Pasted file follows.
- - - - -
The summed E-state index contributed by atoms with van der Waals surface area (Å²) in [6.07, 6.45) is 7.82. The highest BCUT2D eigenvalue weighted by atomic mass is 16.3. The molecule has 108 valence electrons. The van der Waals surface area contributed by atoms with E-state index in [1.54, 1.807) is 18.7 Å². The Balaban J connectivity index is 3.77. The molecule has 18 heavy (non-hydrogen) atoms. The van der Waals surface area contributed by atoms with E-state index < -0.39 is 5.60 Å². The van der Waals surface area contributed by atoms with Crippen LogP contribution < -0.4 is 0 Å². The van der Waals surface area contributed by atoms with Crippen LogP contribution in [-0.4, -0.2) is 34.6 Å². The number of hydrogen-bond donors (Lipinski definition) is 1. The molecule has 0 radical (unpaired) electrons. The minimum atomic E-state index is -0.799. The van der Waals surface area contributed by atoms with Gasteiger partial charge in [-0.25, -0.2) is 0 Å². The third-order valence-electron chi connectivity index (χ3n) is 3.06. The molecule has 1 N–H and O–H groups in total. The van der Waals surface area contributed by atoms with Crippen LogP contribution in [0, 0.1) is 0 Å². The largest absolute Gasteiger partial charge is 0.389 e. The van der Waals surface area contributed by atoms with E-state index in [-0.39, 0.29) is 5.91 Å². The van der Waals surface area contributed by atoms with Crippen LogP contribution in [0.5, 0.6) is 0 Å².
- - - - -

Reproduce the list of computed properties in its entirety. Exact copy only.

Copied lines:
The summed E-state index contributed by atoms with van der Waals surface area (Å²) in [6.07, 6.45) is 7.82. The highest BCUT2D eigenvalue weighted by atomic mass is 16.3. The molecule has 108 valence electrons. The van der Waals surface area contributed by atoms with E-state index in [1.54, 1.807) is 18.7 Å². The Balaban J connectivity index is 3.77. The molecule has 18 heavy (non-hydrogen) atoms. The van der Waals surface area contributed by atoms with E-state index < -0.39 is 5.60 Å². The van der Waals surface area contributed by atoms with Crippen LogP contribution < -0.4 is 0 Å². The van der Waals surface area contributed by atoms with Crippen LogP contribution in [-0.4, -0.2) is 34.6 Å². The number of hydrogen-bond donors (Lipinski definition) is 1. The molecule has 0 radical (unpaired) electrons. The minimum atomic E-state index is -0.799. The van der Waals surface area contributed by atoms with Gasteiger partial charge in [-0.25, -0.2) is 0 Å². The third-order valence-electron chi connectivity index (χ3n) is 3.06. The molecule has 1 N–H and O–H groups in total. The van der Waals surface area contributed by atoms with Crippen LogP contribution in [0, 0.1) is 0 Å². The largest absolute Gasteiger partial charge is 0.389 e. The van der Waals surface area contributed by atoms with E-state index in [-0.39, 0.29) is 5.91 Å². The van der Waals surface area contributed by atoms with Crippen LogP contribution in [0.5, 0.6) is 0 Å².